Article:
What are learning and training metrics?

What are learning and training metrics?

05 Aug 2022

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Learning and training metrics are a form of evaluation which looks to quantify if any learning is proving effective. They help measure whether training is achieving tangible results and there is a return on investment (ROI) in the education provided. They are also a means of looking for improvements in training content and help establish training models that have proven success and can be delivered repeatedly. 

This article will provide a brief overview on how to measure the effectiveness of learning and understanding learning and development metrics and analysis.

How do you measure effectiveness of learning?

The fundamental basis for measuring the effectiveness of any learning is to first understand what the desired outcomes and objectives of the particular learning are. This requires organisations to understand their overall strategic objectives and establish how training can help achieve these. This may mean identifying any weaknesses or gaps in the knowledge base of a workforce and seek to implement learning and development programs that remedy and improve this.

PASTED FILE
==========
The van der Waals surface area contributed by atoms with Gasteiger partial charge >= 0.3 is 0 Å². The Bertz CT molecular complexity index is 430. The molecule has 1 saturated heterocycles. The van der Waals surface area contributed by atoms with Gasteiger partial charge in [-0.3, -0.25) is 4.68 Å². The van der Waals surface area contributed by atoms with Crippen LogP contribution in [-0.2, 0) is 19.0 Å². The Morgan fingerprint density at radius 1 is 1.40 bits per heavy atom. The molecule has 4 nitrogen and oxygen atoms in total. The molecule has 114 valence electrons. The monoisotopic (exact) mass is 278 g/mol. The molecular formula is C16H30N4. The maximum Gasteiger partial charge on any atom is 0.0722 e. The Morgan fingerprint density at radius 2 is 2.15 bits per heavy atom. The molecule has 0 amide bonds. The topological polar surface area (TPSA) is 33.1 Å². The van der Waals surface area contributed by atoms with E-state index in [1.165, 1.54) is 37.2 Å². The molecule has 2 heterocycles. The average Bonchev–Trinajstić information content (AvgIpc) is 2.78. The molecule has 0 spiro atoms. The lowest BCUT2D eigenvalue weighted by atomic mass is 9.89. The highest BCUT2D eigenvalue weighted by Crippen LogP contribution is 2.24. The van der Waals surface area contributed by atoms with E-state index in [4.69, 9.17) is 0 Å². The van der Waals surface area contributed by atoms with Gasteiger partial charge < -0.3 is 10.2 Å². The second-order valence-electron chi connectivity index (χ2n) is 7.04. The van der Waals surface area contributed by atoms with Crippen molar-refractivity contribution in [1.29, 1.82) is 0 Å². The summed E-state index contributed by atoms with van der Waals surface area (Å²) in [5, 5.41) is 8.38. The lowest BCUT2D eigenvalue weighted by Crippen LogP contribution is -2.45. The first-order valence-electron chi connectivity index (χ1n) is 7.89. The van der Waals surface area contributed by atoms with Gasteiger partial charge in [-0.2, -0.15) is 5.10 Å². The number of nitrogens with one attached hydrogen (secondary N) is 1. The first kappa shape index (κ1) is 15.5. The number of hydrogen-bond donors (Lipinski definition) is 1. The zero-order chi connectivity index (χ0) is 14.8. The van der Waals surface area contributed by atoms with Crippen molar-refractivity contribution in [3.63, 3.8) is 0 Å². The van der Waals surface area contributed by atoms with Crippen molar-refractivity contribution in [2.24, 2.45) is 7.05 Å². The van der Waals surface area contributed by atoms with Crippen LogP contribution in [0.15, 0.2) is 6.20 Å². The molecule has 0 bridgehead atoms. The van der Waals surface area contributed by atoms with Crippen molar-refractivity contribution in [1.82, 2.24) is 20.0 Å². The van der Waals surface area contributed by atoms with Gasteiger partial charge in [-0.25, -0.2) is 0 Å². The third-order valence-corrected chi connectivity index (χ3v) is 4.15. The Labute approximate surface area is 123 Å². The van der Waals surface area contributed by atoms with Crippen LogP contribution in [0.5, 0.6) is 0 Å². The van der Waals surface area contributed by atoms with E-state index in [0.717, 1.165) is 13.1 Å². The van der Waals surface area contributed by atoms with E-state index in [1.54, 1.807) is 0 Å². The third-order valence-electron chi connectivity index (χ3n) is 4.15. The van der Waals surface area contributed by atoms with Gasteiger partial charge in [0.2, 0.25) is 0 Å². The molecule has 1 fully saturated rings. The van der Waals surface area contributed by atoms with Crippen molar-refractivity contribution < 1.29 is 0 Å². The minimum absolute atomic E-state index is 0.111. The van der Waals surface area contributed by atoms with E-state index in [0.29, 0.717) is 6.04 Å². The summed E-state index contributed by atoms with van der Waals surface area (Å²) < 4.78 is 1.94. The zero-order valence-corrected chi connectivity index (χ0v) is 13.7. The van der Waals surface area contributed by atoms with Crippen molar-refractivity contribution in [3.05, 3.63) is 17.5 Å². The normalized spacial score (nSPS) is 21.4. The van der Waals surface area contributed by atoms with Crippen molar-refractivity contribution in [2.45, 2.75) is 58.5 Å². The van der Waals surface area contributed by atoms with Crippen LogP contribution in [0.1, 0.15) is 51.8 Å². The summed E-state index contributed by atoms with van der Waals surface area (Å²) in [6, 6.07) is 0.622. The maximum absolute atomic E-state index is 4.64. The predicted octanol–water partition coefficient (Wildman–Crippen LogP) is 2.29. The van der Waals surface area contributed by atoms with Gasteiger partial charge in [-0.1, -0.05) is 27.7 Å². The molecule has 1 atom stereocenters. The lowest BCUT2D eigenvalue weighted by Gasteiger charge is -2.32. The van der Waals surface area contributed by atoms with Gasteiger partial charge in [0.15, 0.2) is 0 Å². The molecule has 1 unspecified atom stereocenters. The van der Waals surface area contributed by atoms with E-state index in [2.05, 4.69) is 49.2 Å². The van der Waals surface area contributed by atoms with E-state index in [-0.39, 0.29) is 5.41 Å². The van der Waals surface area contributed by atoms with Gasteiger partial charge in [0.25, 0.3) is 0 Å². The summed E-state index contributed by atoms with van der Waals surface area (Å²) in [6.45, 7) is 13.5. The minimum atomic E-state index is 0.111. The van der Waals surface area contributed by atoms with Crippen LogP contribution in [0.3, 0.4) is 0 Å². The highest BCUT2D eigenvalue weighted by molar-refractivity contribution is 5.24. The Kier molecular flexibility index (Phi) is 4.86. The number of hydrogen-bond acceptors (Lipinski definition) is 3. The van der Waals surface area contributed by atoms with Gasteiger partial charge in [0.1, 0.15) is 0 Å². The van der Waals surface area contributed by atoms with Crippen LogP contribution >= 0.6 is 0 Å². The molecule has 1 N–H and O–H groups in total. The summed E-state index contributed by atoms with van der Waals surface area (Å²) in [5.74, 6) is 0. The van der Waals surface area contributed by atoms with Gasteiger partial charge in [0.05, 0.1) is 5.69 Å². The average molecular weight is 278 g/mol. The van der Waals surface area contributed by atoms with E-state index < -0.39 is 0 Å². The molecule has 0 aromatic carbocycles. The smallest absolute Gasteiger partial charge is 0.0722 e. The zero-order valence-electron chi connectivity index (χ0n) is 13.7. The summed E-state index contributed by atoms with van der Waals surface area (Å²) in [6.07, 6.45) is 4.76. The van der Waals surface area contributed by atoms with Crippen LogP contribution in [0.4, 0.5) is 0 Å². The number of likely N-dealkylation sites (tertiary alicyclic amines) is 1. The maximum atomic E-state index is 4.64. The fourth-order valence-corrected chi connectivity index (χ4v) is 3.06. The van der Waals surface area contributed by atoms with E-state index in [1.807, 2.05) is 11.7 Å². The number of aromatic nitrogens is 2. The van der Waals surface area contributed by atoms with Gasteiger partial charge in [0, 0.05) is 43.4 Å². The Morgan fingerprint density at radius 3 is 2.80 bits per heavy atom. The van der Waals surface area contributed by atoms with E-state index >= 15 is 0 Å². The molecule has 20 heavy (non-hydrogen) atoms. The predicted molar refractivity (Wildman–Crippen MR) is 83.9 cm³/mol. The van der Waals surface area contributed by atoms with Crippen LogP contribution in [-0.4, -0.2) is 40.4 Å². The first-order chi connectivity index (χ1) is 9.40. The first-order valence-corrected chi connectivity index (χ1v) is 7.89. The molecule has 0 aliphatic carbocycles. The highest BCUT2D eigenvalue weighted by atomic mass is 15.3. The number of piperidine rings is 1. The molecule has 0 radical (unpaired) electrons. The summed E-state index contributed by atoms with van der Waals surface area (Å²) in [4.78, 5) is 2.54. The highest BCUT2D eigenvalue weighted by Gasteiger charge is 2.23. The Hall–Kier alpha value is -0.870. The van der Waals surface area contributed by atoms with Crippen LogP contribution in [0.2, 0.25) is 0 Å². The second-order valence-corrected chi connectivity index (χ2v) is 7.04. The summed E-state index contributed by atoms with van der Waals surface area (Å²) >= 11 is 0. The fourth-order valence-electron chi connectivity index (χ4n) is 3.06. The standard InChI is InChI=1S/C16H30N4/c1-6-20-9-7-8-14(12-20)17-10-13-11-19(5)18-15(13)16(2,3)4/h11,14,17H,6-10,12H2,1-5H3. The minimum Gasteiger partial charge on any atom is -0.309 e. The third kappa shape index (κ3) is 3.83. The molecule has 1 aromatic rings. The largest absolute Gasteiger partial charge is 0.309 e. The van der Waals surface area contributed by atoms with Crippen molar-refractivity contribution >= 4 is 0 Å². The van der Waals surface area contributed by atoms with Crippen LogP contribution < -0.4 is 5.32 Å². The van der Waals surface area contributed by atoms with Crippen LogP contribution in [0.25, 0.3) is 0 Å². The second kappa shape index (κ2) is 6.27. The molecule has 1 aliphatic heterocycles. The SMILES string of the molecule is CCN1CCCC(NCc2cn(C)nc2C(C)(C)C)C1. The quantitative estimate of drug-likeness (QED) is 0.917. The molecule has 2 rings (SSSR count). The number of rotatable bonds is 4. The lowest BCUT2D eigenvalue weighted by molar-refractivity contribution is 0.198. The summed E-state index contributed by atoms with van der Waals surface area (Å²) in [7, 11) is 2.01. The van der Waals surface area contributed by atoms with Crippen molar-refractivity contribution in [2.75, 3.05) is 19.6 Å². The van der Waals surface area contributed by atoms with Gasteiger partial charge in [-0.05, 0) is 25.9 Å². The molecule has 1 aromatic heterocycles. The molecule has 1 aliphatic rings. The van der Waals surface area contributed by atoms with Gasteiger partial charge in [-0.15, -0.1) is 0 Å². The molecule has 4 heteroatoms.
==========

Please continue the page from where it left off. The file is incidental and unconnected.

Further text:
There are then two broad areas where the effectiveness of learning can be measured – learner outcome and process measures. Learner outcome is quantifying success for the individual in fulfilling wider objectives - for example does it lead to increased sales or higher standards of customer service. Process measures will monitor the specific training structure, looking at areas such as hours of training completed, trainer satisfaction and participant engagement.

Within this overview, specific learning and training metrics can be utilised to try and achieve required outcomes.

Understanding learning and development metrics and analytics

There are many recognised learning metrics and methods of evaluating training, but underpinning all are some simple areas of measurement:

  • Pass or fail rate in relation to any test, quiz or assessment involved.